> --non-smeary output...waterproof would be good
> --last, I don't really care about printing text. I'll use my regular
> inkjet for printing text, since photo printers in general are very
> costly as text printers.
>
>
> I want to use this printer for experimentation, larger prints that are
> worthy of hanging on my wall, etc. -- I can always use the drugstore
> for snapshots for friends and family.
>
> Any advice would be great. What have your experiences with a
> particular printer been? (Specific model numbers would be useful to
> me.) Does it do great with a particular brand of paper, but terribly
> with another? Rough costs (say, how many prints do you get out of the
> cartridges, paper expense, etc.)?
>
> Thanks!
>
> --deetee


I use an Epson R265, excellent print quality, 6-color ink system,
replacement cartridges around $14 a time (here in UK) , but you can buy all
six in a pack for $68 . It prints CD-rom's direct onto the disk and has
excellent software to do this in a few minuites.

Dennis.


 
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deetee
Guest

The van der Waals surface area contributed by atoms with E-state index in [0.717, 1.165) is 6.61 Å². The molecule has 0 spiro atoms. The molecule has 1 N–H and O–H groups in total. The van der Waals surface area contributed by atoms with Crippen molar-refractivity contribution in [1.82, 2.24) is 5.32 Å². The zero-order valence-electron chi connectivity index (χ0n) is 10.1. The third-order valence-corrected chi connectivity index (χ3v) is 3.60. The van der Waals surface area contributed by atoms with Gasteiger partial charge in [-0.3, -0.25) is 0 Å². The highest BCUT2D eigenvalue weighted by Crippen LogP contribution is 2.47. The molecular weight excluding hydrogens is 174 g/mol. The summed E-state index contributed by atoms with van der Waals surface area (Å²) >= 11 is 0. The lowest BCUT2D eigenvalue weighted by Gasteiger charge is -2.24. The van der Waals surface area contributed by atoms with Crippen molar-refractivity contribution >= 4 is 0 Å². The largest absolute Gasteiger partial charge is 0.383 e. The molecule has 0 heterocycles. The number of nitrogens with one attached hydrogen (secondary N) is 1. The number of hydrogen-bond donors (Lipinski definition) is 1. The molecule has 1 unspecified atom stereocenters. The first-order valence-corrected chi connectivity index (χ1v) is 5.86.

Posts: n/a
 
      06-05-2007
Thanks, everyone, for your advice so far. I understand that there's no
way I can save money using a home printer versus printing at, say, the
drugstore. But I am hoping that I can save money (and do a little
experimentation) when I do larger prints of, say, 8 x 10. I don't want
to have to wait three or four days for each sample experiment to
return from the processors, and then I would wait another several days
for the next tweak, all the while racking up costs of $4-5 per print!
(Hence my desire for a home printer whose idiosyncrasies I can learn,
and then account for in my editing.)

If anyone has any specific suggestions for printers, that would be
great. Unfortunately, the printer Dennis recommended seems not to be